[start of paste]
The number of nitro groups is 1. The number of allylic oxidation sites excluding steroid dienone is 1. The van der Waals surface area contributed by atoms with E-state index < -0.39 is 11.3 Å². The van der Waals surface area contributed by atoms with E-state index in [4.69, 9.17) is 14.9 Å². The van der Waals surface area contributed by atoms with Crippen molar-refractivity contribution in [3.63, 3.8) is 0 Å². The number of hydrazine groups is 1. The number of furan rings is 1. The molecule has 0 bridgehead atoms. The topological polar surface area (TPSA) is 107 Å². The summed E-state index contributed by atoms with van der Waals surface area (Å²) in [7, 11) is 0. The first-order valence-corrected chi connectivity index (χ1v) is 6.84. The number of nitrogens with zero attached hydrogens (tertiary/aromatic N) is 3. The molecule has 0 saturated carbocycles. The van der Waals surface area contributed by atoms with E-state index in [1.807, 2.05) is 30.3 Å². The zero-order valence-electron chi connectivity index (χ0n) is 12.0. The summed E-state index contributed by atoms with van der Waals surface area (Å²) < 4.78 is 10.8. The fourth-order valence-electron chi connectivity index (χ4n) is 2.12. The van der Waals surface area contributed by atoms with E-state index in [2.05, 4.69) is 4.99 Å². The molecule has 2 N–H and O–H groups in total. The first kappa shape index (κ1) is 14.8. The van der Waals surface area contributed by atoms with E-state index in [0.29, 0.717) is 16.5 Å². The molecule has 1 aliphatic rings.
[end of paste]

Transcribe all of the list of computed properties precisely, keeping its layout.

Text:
The number of nitro groups is 1. The number of allylic oxidation sites excluding steroid dienone is 1. The van der Waals surface area contributed by atoms with E-state index < -0.39 is 11.3 Å². The van der Waals surface area contributed by atoms with E-state index in [4.69, 9.17) is 14.9 Å². The van der Waals surface area contributed by atoms with Crippen molar-refractivity contribution in [3.63, 3.8) is 0 Å². The number of hydrazine groups is 1. The number of furan rings is 1. The molecule has 0 bridgehead atoms. The topological polar surface area (TPSA) is 107 Å². The summed E-state index contributed by atoms with van der Waals surface area (Å²) in [7, 11) is 0. The first-order valence-corrected chi connectivity index (χ1v) is 6.84. The number of nitrogens with zero attached hydrogens (tertiary/aromatic N) is 3. The molecule has 0 saturated carbocycles. The van der Waals surface area contributed by atoms with E-state index in [1.807, 2.05) is 30.3 Å². The zero-order valence-electron chi connectivity index (χ0n) is 12.0. The summed E-state index contributed by atoms with van der Waals surface area (Å²) < 4.78 is 10.8. The fourth-order valence-electron chi connectivity index (χ4n) is 2.12. The van der Waals surface area contributed by atoms with E-state index in [2.05, 4.69) is 4.99 Å². The molecule has 2 N–H and O–H groups in total. The first kappa shape index (κ1) is 14.8. The van der Waals surface area contributed by atoms with E-state index in [0.29, 0.717) is 16.5 Å². The molecule has 1 aliphatic rings.